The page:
Shatter: 'Boomtime homebuyer must not be sacrificial lamb'
on 14/09/2012 00:00:00
Mr Shatter told the Oireachtas select committee on justice considering the new Personal Insolvency Bill that not all creditors were evil and not all debtors were saints.
There were, he said, people with substantial debt who made very foolish decisions and people who borrowed thinking they were going to mint money.
The Government had sympathy for the group of young people who, during the boom, found themselves borrowing from financial institutions, and who are in debt through no fault of their own.
Mr Shatter said there was an issue whether debtors should enter a type of personal examinership system.
He said that when the legislation was enacted, if substantial creditors such as the financial institutions were not fully engaging in relation to debt forbearance, and in some cases debt forgiveness, it would be possible to revisit the legislation.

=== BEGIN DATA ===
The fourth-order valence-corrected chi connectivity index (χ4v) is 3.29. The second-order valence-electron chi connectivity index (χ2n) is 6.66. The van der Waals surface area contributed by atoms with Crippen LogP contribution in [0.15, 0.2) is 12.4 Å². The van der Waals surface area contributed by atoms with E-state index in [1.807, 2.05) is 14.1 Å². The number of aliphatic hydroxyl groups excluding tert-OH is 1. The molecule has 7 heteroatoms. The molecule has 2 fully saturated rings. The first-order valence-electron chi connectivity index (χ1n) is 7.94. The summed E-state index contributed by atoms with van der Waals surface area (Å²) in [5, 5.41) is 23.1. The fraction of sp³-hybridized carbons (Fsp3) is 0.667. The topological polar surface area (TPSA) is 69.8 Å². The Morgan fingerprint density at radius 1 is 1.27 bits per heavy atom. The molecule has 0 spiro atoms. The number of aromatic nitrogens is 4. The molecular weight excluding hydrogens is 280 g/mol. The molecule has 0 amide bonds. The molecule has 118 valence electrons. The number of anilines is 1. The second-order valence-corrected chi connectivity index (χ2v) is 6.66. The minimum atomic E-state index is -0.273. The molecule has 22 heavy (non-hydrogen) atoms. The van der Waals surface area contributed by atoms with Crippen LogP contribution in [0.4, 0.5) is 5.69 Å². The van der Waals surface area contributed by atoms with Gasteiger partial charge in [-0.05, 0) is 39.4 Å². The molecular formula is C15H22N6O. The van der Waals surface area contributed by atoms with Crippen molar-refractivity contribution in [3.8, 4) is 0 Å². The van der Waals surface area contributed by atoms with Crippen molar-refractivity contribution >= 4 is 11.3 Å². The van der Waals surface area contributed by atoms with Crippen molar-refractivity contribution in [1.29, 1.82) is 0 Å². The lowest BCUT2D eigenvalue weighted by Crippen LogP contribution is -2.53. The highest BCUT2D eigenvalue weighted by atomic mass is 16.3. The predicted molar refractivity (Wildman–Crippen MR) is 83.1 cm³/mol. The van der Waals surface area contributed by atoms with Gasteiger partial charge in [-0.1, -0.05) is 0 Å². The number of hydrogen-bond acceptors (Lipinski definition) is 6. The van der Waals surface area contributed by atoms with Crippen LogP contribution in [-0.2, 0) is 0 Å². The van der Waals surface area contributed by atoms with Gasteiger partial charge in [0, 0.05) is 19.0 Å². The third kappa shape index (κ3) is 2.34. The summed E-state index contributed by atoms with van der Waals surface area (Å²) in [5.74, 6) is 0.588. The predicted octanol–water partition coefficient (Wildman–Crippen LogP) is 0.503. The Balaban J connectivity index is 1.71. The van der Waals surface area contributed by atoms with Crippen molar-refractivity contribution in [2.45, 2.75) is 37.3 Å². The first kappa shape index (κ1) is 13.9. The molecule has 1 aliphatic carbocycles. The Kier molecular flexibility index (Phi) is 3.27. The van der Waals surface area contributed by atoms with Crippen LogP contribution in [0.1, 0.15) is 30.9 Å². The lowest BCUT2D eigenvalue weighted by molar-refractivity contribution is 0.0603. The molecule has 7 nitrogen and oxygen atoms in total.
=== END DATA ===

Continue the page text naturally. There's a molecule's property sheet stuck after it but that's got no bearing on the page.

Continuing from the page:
Mr Shatter said the ultimate test of the legislation will be seen over the first 18 months.
"If the engagement does not occur in a constructive, considered approach to those in debt the legislation can be revisited," he said.
"The banking federation is not particularly enamoured by the legislation and have no great welcome for it."
When it is enacted, he said the law was going to force a reality in relation to dealing with people who have long-term debt.
Mr Shatter said he would shortly be able to announce the name of the director designate of the Insolvency Agency, who he said would receive a salary similar to a departmental assistant secretary.
Staff will be recruited from the private sector for the new agency, but civil servants will be allowed to move to the agency as well.
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